“The O.G. NFT”

The government sold “Once Upon a Time in Shaolin” to satisfy a judgment against its first owner, Martin Shkreli. It ended up with a collective called PleasrDAO that paid an intermediary $4 million.

PleasrDAO’s Jamis Johnson described the purchase as appealing to the group’s interest in acquiring signature items of digital culture, as well as to a wider mission that it shares with many cryptocurrency champions: prying artistic creations from an exploitative, antiquated economic system and offering the promise of a fairer one.

“This album at its inception was a kind of protest against rent-seeking middlemen, people who are taking a cut away from the artist,” Mr. Johnson said in a video interview from his apartment in Brooklyn. “Crypto very much shares that same ethos.”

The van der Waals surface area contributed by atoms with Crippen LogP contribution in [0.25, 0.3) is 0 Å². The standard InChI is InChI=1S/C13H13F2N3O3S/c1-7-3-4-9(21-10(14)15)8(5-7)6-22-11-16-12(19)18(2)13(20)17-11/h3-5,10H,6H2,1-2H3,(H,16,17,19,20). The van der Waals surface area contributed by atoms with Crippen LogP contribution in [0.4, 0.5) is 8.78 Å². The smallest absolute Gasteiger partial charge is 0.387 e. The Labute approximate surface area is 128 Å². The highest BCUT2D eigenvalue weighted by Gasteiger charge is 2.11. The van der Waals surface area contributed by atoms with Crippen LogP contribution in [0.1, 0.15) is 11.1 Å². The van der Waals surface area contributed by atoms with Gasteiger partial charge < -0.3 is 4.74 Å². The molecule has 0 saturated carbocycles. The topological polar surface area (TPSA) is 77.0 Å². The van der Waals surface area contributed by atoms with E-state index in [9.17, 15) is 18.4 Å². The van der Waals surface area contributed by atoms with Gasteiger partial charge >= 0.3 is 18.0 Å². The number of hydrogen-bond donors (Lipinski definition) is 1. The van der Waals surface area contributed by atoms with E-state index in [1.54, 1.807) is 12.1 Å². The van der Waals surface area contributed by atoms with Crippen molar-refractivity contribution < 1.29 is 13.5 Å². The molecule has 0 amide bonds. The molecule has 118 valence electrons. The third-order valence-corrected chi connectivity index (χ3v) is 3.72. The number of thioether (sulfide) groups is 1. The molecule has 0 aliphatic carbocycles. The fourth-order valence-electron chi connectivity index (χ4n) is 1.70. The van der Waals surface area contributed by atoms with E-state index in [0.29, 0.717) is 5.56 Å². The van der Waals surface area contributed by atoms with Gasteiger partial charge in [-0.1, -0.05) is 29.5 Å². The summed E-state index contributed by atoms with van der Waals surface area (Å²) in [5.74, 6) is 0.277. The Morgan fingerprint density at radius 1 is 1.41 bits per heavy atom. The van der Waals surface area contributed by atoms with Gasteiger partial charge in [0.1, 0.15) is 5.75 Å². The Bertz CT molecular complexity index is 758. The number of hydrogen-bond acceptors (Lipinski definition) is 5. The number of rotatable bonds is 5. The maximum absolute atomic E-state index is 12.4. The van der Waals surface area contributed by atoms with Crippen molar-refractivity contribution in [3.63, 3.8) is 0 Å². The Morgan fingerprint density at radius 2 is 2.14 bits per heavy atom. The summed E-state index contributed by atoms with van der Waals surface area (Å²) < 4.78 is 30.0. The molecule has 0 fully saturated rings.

Although “Once Upon a Time” predates the recent craze for NFTs — “nonfungible tokens,” or digital items created using blockchain computer code, preventing them from being duplicated and allowing their provenance to be tracked — the group’s goal of recapturing the value of artistic scarcity in the digital age has led it to become seen as a kind of precursor.

“The album itself is kind of the O.G. NFT,” said Mr. Johnson, 34, who was proudly sporting a Wu-Tang T-shirt.

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